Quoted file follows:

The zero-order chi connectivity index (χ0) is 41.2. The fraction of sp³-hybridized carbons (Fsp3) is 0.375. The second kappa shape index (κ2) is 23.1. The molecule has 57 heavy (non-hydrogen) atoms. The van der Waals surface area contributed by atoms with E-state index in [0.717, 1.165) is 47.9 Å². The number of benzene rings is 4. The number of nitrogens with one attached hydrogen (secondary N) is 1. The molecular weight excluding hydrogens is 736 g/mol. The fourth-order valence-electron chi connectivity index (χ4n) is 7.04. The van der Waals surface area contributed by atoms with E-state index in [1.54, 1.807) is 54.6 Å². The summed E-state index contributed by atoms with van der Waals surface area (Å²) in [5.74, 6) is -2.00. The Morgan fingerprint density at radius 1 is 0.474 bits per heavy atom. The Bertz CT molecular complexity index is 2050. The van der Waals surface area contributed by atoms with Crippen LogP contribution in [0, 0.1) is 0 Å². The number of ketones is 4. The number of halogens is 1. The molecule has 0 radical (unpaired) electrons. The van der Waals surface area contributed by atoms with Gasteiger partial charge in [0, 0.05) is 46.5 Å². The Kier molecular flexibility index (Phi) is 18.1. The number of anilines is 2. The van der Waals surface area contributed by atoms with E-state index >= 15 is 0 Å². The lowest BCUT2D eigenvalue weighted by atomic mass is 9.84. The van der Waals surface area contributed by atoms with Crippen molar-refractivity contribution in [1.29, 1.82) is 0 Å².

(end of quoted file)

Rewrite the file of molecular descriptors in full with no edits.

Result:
The zero-order chi connectivity index (χ0) is 41.2. The fraction of sp³-hybridized carbons (Fsp3) is 0.375. The second kappa shape index (κ2) is 23.1. The molecule has 57 heavy (non-hydrogen) atoms. The van der Waals surface area contributed by atoms with E-state index in [0.717, 1.165) is 47.9 Å². The number of benzene rings is 4. The number of nitrogens with one attached hydrogen (secondary N) is 1. The molecular weight excluding hydrogens is 736 g/mol. The fourth-order valence-electron chi connectivity index (χ4n) is 7.04. The van der Waals surface area contributed by atoms with E-state index in [1.54, 1.807) is 54.6 Å². The summed E-state index contributed by atoms with van der Waals surface area (Å²) in [5.74, 6) is -2.00. The Morgan fingerprint density at radius 1 is 0.474 bits per heavy atom. The Bertz CT molecular complexity index is 2050. The van der Waals surface area contributed by atoms with Crippen LogP contribution in [0, 0.1) is 0 Å². The number of ketones is 4. The number of halogens is 1. The molecule has 0 radical (unpaired) electrons. The van der Waals surface area contributed by atoms with Gasteiger partial charge in [0, 0.05) is 46.5 Å². The Kier molecular flexibility index (Phi) is 18.1. The number of anilines is 2. The van der Waals surface area contributed by atoms with E-state index >= 15 is 0 Å². The lowest BCUT2D eigenvalue weighted by atomic mass is 9.84. The van der Waals surface area contributed by atoms with Crippen molar-refractivity contribution in [1.29, 1.82) is 0 Å².